Does your school use a Response to Intervention (RtI) framework for intervention? Are you seeing the results you anticipated? The findings from a new study may provide some helpful guidance.

In November 2015, a report was released for a study that evaluated the effectiveness of Response to Intervention (RtI) for reading instruction and intervention in grades 1–3, in 146 elementary schools, across 13 states (Evaluation of Response to Intervention Practices for Elementary School Reading, Executive Summary). This study found that:

Grade 1 students who scored just below school-determined benchmarks on fall screening tests, and who were assigned to reading interventions, had lower spring reading scores than similar students in the same schools who were not assigned to those interventions. (No statistically significant effects of assignment to reading interventions were found for students in Grades 2 or 3.)

Are you surprised by these findings? Most people are. After all, schools that fully implement an RtI framework typically provide more intense small-group instruction and more reading intervention services to students who score below benchmarks. So why did the first-grade students in the study, who were just below the benchmarks, have lower spring scores than similar students not assigned to interventions?

In a recent Education Week article, Study: RTI Practice Falls Short of Promise*, the author, Sarah D. Sparks, reminds us that Response to Intervention was originally designed to target students as soon as they started to struggle. The goal is to provide early intervention so students’ learning difficulties will not escalate to the need for a special education evaluation. RtI involves early identification of students' learning problems and the use of targeted interventions—usually described as progressively more-intensive "tiers" of instruction—to improve learning. The tiers include:

Tier 1: All students receive high-quality core instruction using research-based curriculum and instructional strategies. All students are screened to identify those who may need intervention and support

Tier 2: Approximately 20 to 30 percent of students need additional support using specific reading interventions. Instruction is provided in small groups to develop foundational skills like phonics or reading fluency, and students’ progress is monitored.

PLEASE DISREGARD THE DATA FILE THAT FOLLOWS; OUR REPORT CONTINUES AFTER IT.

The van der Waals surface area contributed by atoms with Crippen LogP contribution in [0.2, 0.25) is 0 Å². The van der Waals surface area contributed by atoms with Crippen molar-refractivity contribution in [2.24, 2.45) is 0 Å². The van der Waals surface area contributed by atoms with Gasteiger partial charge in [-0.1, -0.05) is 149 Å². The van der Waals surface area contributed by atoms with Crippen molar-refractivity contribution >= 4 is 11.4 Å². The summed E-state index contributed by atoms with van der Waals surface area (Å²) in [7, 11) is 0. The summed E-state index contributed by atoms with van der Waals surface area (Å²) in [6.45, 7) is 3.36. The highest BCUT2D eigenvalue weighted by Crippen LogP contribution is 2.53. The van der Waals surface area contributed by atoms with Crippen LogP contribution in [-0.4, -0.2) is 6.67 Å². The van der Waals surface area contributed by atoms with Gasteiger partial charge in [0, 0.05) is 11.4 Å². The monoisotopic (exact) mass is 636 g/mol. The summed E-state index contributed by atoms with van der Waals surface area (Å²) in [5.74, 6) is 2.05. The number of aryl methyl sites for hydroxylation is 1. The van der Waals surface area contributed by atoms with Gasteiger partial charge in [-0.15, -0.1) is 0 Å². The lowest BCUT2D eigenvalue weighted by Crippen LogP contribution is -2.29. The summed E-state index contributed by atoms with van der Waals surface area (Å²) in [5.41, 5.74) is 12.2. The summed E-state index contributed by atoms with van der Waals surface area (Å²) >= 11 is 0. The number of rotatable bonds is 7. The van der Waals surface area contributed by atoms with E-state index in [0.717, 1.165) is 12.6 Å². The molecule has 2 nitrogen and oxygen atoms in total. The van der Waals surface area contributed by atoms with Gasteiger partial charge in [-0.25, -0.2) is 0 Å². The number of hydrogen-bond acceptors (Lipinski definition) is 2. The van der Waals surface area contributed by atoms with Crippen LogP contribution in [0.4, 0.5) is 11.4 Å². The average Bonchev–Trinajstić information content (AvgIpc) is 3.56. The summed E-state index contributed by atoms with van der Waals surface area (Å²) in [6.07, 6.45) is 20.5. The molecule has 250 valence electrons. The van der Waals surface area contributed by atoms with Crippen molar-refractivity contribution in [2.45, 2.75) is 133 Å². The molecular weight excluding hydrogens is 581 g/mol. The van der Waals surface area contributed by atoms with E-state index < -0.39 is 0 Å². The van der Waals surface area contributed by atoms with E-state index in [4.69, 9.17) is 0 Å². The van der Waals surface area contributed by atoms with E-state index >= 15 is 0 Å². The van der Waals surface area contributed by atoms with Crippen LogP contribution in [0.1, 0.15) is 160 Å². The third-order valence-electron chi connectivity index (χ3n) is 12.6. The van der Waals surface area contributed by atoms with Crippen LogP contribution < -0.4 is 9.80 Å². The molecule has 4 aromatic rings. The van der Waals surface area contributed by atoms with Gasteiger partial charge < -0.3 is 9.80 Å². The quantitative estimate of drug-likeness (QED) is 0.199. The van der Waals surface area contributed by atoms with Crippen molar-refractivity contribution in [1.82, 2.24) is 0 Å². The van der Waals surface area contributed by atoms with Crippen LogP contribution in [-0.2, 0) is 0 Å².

Tier 3: Students who continue to struggle need more intensive interventions, more frequent progress monitoring, and potential evaluation for special education.

The researchers from the RtI study point out several issues that impacted the effectiveness of RtI at the schools in the study. They found that even the schools "fully implementing" RtI didn't always have a clear line between Tier 1 (core instruction) and Tier 2 (intervention). According to the Executive Summary of the study:

  • In 1st grade, 45 percent of the schools provided Tier 2 interventions to groups of students at all reading levels, not just for students reading below grade level. 
  • Moreover, 67 percent of schools provided Tier 2 interventions during the core reading instruction, not just in addition to it.

In a recent blog article, RtI: When Things Don't Work as You Expected, Tim Shanahan points out that if a student is struggling in fluency or decoding, he should get additional fluency or decoding instruction. “That means students should get the entire allotment of Tier 1 core reading instruction, and then they should get an additional session of teaching on top of that.” If Tier 2 intervention begins to replace Tier 1 instruction, it may explain why some students who scored just below school-determined benchmarks on fall screening tests scored lower in the spring—they may not have received their entire allotment of Tier 1 core instruction!

So, what are some takeaways from this study, and how should the results impact our day-to-day reading instruction and intervention? One clear implication is that we need to make sure all students receive their complete Tier 1 instruction. Intervention for students served in Tier 2 and Tier 3 should be in addition to that core instruction.

Another thing to keep in mind is the purpose of the study. The researchers carefully explain that the purpose of the study was to estimate the average effect of intervention for students who would be added or dropped by marginally changing the eligibility criterion, and the results are relevant for decisions about expanding or reducing the scope of intervention—not whether or not to offer intervention. In other words, the study looked only at intervention students who were performing slightly below benchmarks and compared them with similar students who did not receive intervention. The researchers point out that, “It would be misleading to conclude from these findings that providing increasing intensity of services to the students most at risk (for example, students whose screening test scores are far below the cut point) is inappropriate or ineffective.”

Finally, the researchers acknowledge that there are unexplored but plausible factors that may be related to the negative impacts of being assigned to intervention for some students in grade 1. These include: (1) false or incorrect identification of students for intervention, (2) mismatch between reading intervention and the instructional needs of students near the cut point, and (3) poor alignment between reading intervention and core reading instruction.

As educators, our goal is to develop proficient readers, and we look to research for guidance. So, keep these findings in mind as you continue to refine your RtI intervention model. If you are looking for targeted Tier 2 and Tier 3 interventions, you can learn more about Read Naturally’s intervention programs on our website.

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